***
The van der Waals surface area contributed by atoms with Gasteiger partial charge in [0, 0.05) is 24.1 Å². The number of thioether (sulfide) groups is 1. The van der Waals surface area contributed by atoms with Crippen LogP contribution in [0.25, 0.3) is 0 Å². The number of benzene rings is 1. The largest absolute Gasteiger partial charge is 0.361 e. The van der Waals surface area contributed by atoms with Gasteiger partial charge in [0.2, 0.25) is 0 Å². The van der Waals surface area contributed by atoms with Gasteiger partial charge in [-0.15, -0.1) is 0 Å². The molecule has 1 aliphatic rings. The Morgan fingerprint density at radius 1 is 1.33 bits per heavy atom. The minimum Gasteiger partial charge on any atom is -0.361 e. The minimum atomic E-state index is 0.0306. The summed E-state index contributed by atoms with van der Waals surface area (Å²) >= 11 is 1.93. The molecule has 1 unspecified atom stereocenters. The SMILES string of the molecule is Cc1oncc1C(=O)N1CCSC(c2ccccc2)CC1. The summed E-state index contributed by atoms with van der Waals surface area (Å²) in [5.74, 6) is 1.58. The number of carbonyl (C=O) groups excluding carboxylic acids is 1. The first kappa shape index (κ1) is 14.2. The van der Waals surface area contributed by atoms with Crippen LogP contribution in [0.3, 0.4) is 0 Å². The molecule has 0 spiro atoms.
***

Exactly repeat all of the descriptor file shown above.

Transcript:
The van der Waals surface area contributed by atoms with Gasteiger partial charge in [0, 0.05) is 24.1 Å². The number of thioether (sulfide) groups is 1. The van der Waals surface area contributed by atoms with Crippen LogP contribution in [0.25, 0.3) is 0 Å². The number of benzene rings is 1. The largest absolute Gasteiger partial charge is 0.361 e. The van der Waals surface area contributed by atoms with Gasteiger partial charge in [0.2, 0.25) is 0 Å². The van der Waals surface area contributed by atoms with Gasteiger partial charge in [-0.15, -0.1) is 0 Å². The molecule has 1 aliphatic rings. The Morgan fingerprint density at radius 1 is 1.33 bits per heavy atom. The minimum Gasteiger partial charge on any atom is -0.361 e. The minimum atomic E-state index is 0.0306. The summed E-state index contributed by atoms with van der Waals surface area (Å²) >= 11 is 1.93. The molecule has 1 unspecified atom stereocenters. The SMILES string of the molecule is Cc1oncc1C(=O)N1CCSC(c2ccccc2)CC1. The summed E-state index contributed by atoms with van der Waals surface area (Å²) in [5.74, 6) is 1.58. The number of carbonyl (C=O) groups excluding carboxylic acids is 1. The first kappa shape index (κ1) is 14.2. The van der Waals surface area contributed by atoms with Crippen LogP contribution in [0.3, 0.4) is 0 Å². The molecule has 0 spiro atoms.